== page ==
Meikhtila, Burma, March 21, 2013 – Soe Zeya Tun / REUTERS

Just hours ago, Burmese President Thein Sein declared a state of emergency in central Burma due to killing, destruction of property, and general rioting in the streets of the town of Meikhtila. Violence erupted following a dispute between a Muslim gold shop owner and Buddhist customers. After four nearby gold shops were burnt to the ground, a 1,000-strong mob of Buddhists ran riot through the Muslim neighborhood. The death toll is currently being reported at at least 20, but this number will likely rise. TIME reports:

Journalists attempting to report in the area have been threatened. A photographer for the Associated Press reportedly had a foot-long dagger placed against his neck by a monk who had his face covered. The confrontation was defused when the photographer handed over his camera’s memory card. Late on Friday, the Burmese government said that nine reporters trapped amid the unrest had been rescued by local police and evacuated from the area.

On social media, residents reported seeing bodies scattered by the side of the road and women and children lying helpless, their homes destroyed. U Aung, a Muslim lawyer living in Meikhtila, told TIME that the violence was already spreading to nearby townships. “They are burning mosques and houses and stealing Muslim property,” said Aung.

Meikhtila, Burma, March 21, 2013 – AP
Ariana Huffington

Tricycle readers will be familiar with the Buddhist-led violence against the Rohingya Muslim minority in western Burma from the article “Buddhist Nationalism in Burma” in the current issue. In the article, Burmese dissident and democracy activist Maung Zarni makes a convincing argument for the characterization of recent anti-Rohingya violence as genocide. Zarni highlights the harnessing of the same sangha-led forces that occasioned the “Saffron Revolution” (2007) to accomplish these ends.

Recent unrest in Meikhtila suggests two important things. First, anti-Muslim violence and rioting has spread beyond the western Burmese Rakhine state and into the heart of Burma. Second, since the violence appears to be directed at Muslims of Indian origin—not Rohingya Muslims—this would seem to corroborate Zarni’s assertion of the anti-Muslim, religious sentiment of these riots, repeatedly dismissed as “sectarian violence” by many mainstream media outlets at the time of the outbreak of violence last year. (TIME quotes Chris Lew, founder of The Arakan Project: “the perception of last year’s unrest as sectarian rather than religious was inaccurate.”)  Zarni makes this contention in his article for Tricycle and reiterated the point when I interviewed him over Skype from Indonesia the day before the last. We also spoke about his objection to the term “communal violence,” which TIME has used in the article quoted above, and the reasons why the conflict hasn’t been called a genocide. The anti-Muslim racism we’re currently witnessing can be tracked back to Burma’s colonial past, which Zarni adumbrates in the article and further elaborates in our interview. Zarni’s article for Tricycle can be found here and our interview will run on the Tricycle blog on Wednesday.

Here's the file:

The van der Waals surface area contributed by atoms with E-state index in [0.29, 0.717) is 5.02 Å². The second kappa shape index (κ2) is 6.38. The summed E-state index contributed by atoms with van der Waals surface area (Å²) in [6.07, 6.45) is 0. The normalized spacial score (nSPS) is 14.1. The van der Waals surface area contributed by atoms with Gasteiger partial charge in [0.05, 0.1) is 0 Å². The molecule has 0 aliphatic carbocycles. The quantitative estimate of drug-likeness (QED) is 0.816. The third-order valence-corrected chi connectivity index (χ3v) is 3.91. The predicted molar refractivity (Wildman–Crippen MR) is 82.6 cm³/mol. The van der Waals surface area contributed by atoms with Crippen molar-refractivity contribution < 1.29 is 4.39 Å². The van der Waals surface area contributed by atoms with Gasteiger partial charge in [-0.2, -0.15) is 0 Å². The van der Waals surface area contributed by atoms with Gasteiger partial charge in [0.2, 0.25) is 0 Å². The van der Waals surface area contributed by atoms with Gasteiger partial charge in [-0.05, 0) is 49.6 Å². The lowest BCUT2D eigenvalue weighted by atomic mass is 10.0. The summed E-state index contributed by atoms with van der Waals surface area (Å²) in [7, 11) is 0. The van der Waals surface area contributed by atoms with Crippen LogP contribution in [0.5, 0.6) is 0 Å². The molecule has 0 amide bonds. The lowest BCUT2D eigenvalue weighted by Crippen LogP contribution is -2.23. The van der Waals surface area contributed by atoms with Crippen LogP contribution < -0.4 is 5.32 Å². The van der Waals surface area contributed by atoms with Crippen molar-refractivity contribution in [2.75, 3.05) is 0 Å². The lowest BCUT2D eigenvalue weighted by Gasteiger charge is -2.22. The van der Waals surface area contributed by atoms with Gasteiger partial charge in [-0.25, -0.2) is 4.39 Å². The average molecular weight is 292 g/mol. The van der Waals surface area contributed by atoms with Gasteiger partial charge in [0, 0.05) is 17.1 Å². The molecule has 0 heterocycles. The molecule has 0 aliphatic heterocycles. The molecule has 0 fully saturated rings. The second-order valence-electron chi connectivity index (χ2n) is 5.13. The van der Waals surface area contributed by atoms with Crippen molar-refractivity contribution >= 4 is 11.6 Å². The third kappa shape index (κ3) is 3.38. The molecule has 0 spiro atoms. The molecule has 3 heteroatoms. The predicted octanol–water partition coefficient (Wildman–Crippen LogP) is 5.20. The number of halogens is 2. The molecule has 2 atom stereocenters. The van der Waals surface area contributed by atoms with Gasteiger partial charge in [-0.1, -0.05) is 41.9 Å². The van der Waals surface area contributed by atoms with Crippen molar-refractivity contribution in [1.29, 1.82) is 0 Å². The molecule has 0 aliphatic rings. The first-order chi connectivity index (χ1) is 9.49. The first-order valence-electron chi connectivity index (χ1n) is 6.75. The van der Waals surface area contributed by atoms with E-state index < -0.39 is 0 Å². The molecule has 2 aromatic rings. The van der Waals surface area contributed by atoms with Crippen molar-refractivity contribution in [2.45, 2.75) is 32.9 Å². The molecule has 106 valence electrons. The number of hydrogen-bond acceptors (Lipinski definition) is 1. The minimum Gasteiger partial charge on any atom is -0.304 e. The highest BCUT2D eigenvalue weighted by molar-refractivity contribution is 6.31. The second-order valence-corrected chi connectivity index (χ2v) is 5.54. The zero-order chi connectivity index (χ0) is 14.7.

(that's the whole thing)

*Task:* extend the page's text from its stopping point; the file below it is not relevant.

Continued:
In other news, Ariana Huffington, chair, president, and editor-in-chief of the Huffington Post, has authored an article on corporate mindfulness on her site. Titled “Mindfulness, Meditation, Wellness and Their Connection to Corporate America’s Bottom Line,” the article peddles the benefits of corporate values and its platitudes regarding “performance and productivity”: “I do want to talk about maximizing profits and beating expectations—by emphasizing the notion that what’s good for us as individuals is also good for corporate America’s bottom line.” Most of the piece focuses on cutting healthcare costs to corporations by promoting mindfulness meditation.

Ironically, the research touted here was conducted through a partnership between healthcare behemoth Aetna and Duke University, in which yoga and other mind-body therapies were made available to all Aetna employees nationwide. Apparently, Aetna is not only too cheap to pay their patrons’ medical costs, they’re also too cheap to pay those of their own employees.

The one company that Ariana Huffington reports “gets it,” is Google, whose in-house mindfulness consultant Chade-Meng Tan ensures the happiness of its employees through the stresses and invasiveness of 80-hour workweeks. In such a context, mindfulness reveals itself as the most recent incarnation of industrial psychology, a field of knowledge that has proven effective in pacifying workers and improving their “performance and productivity,” regardless of any inhumane workplace conditions and expectations, or the deleterious effects of their work on the world-at-large (such mindfulness practice has most famously been taught to Monsanto workers).

Huffington ends the article, out of the blue, by quoting Institute for Mindful Leadership founder Janice Marturano: “We have one life. What’s most important is that you be awake for it.” More honest and in keeping with the rest of the article might be, “We have one life. What’s most important is the bottom line.”




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